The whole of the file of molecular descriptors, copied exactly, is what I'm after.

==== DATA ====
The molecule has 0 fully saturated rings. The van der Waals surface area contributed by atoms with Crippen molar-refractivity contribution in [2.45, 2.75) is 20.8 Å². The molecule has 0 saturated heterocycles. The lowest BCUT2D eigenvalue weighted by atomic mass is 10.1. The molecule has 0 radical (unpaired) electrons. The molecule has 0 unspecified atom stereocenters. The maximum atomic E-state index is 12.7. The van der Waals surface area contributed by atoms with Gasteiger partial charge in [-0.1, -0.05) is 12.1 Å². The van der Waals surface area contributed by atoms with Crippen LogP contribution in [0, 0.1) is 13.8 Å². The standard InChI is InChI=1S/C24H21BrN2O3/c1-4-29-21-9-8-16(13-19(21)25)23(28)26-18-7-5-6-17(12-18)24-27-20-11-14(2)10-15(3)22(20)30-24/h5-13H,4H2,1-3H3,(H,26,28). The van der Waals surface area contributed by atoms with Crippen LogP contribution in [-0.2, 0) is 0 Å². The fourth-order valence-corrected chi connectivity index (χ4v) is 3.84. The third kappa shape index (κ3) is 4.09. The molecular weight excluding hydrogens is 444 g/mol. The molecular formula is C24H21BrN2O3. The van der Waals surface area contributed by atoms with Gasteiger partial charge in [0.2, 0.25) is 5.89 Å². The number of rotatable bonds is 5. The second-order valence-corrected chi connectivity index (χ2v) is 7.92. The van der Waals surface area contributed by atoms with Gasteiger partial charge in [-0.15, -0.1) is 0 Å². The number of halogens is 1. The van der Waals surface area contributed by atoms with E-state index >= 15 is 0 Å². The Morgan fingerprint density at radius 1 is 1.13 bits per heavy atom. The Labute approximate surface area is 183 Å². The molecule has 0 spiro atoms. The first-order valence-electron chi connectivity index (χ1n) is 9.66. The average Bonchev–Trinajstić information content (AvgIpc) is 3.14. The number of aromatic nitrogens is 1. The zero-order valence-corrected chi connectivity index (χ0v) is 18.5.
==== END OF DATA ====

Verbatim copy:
The molecule has 0 fully saturated rings. The van der Waals surface area contributed by atoms with Crippen molar-refractivity contribution in [2.45, 2.75) is 20.8 Å². The molecule has 0 saturated heterocycles. The lowest BCUT2D eigenvalue weighted by atomic mass is 10.1. The molecule has 0 radical (unpaired) electrons. The molecule has 0 unspecified atom stereocenters. The maximum atomic E-state index is 12.7. The van der Waals surface area contributed by atoms with Gasteiger partial charge in [-0.1, -0.05) is 12.1 Å². The van der Waals surface area contributed by atoms with Crippen LogP contribution in [0, 0.1) is 13.8 Å². The standard InChI is InChI=1S/C24H21BrN2O3/c1-4-29-21-9-8-16(13-19(21)25)23(28)26-18-7-5-6-17(12-18)24-27-20-11-14(2)10-15(3)22(20)30-24/h5-13H,4H2,1-3H3,(H,26,28). The van der Waals surface area contributed by atoms with Crippen LogP contribution in [-0.2, 0) is 0 Å². The fourth-order valence-corrected chi connectivity index (χ4v) is 3.84. The third kappa shape index (κ3) is 4.09. The molecular weight excluding hydrogens is 444 g/mol. The molecular formula is C24H21BrN2O3. The van der Waals surface area contributed by atoms with Gasteiger partial charge in [0.2, 0.25) is 5.89 Å². The number of rotatable bonds is 5. The second-order valence-corrected chi connectivity index (χ2v) is 7.92. The van der Waals surface area contributed by atoms with Gasteiger partial charge in [-0.15, -0.1) is 0 Å². The number of halogens is 1. The van der Waals surface area contributed by atoms with E-state index >= 15 is 0 Å². The Morgan fingerprint density at radius 1 is 1.13 bits per heavy atom. The Labute approximate surface area is 183 Å². The molecule has 0 spiro atoms. The first-order valence-electron chi connectivity index (χ1n) is 9.66. The average Bonchev–Trinajstić information content (AvgIpc) is 3.14. The number of aromatic nitrogens is 1. The zero-order valence-corrected chi connectivity index (χ0v) is 18.5.